@Nigel. I will freely admit I have not – but I have a copy now and will read it over the weekend. Thank you.

    @Steve R. If everyone keeps on avoiding the problem by taking devious, evasive action – rather than biting down on the problem – you are right – the market will never recover.

    It’s grow-up time. Too many corrupt old men run the world’s banking systems. As for the Moody’s, Standard & Poor’s etc – well – they (in my eyes) have no credibility whatsoever here as an independent assessor of world finance practices and product health. They ranked total junk with the top / most secure classifications immediately prior to the global collapse of 2008. They were all exposed as fakers.

    Someone powerful needs to unravel it all – that’s for sure. None of us on our own can – unless we get organised into a much better collective voice. Some brave souls have tried that in the last few years and been greeted with a tidal wave of apathy.

    If it’s not done – the Republic are committing their children to a bleak future (and it ain’t just the Cypriots either)!

  • Steve R says:

    ECB are only interested in figures. Re-call defaulted loans and get as much (or in most cases, as little) as you can get. Most of these properties do not have title deeds and are burdened with developer loans. Take out the cost of re-possessing the property and most would be in negative equity. In real terms anybody with equity in the UK would have got rid of it a some time ago. This law has been so well advertised over quite some time it has given people time to reduce their equity. People act in a different way when their back is against the wall.

    The banks have had enough time to try and come to some agreement with the purchaser and the first thing would be to admit a certain amount of fault on their part. When the property comes up for sale in Cyprus who in their right mind would purchase one. Would the banks actually lend money against these properties again in the form of a mortgage. I don’t think so. This would then leave it to cash/investor buyers only. Would anybody with a spare 150K buy a property without deeds and a developer loan off-set against it. The banks have to be seen to be doing something to satisfy the ECB.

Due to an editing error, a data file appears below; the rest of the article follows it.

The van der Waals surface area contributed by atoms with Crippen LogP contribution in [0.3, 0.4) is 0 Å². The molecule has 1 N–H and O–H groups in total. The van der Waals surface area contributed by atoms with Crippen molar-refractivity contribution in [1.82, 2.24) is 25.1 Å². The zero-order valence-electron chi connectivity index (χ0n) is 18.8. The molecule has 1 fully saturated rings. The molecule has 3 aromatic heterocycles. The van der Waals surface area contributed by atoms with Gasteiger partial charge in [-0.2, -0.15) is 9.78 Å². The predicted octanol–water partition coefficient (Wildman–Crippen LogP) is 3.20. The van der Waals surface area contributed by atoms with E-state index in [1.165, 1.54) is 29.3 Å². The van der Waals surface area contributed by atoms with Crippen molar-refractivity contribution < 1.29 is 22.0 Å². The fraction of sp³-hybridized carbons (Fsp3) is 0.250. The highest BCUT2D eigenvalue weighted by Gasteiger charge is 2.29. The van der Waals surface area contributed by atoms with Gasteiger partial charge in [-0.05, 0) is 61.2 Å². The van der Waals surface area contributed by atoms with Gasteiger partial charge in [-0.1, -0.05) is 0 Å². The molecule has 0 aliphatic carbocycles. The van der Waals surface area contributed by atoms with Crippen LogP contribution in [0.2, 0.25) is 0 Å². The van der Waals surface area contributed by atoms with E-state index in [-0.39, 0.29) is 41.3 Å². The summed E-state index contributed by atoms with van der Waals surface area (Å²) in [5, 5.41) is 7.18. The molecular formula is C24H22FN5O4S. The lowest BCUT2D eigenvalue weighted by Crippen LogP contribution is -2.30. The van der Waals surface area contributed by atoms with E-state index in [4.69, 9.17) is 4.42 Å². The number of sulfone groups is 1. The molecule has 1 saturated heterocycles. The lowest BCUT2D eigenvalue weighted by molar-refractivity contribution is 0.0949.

• @Richard on 2015/04/24 at 2:05 pm – I hope everyone has read the Pimco Independent Due Diligence Report of the Banking System in Cyprus and what it refers to as the ‘idiosyncratic factors’ of the banking system.

    One of the key objectives of the foreclosures law is to enable the banks to put pressure on ‘strategic defaulters’, i.e. those who can pay but who choose not to do, (like developers and others) as they will be able to seize their assets in 18 months rather than 10 years under the laws current provisions.

    Speaking to the FT last month Joun Hourican said “Without the legislation in place we feel like we’re wielding a marshmallow hammer when we deal with debtors.”

  • Richard says:

    @Nigel @Mark. The ‘tone’ of both articles & remarks seems to now be suggesting that it’s the poor old banks that have suffered!

    The banks lent money out recklessly willy-nilly to people on the flimsiest of ability to pay. They lent money out to developers who mis-used and manipulated the system flagrantly and many built houses in the shoddiest manner possible (if at all).

    I’m well aware that people have very short memories – but Dear God – I do hope now that people are not 100% siding with the banks. 80% of the problem was created BY the banks greed and short-sighted, imprudent, reckless practices.

    People who recognised the error of their judgement early on – have expended VAST amounts of energy to rectify their position with the banks – only to be stone-walled and/or be taken further advantage of.

    Whilst we are about it – and if it’s only me on this forum left doing it – let’s remind ourselves that the BULK of the bad debt is DEVELOPER DEBT (around €2.5bn). That is – wilful avoidance of paying off loans by those who (in many cases) have an ample asset base to cover it.

    What happened to the President’s pledge to go after these guys first? Anyone remember that?

  • @Mark on 2015/04/24 at 8:29 am – Anyone who deliberately defaulted on their loan without discussing it with their lender is asking for trouble.

    I don’t know how their lender will treat them as a result of the new legislation (which has yet to come into force). But as you may be aware lenders have been taking legal action against defaulting purchasers. Uncontested actions were successful have resulted in the seizure of the property they purchased and EU Enforcement Orders issued against some have resulted in charges being placed on their UK homes, while others have been ordered to repay the debt in instalments.

    (I do not believe that thousands have defaulted, hundreds yes.)

  • Mark says:

    So Nigel, what does this mean for the thousands of buyers without Title Deeds who have intentionally defaulted on their loan repayments?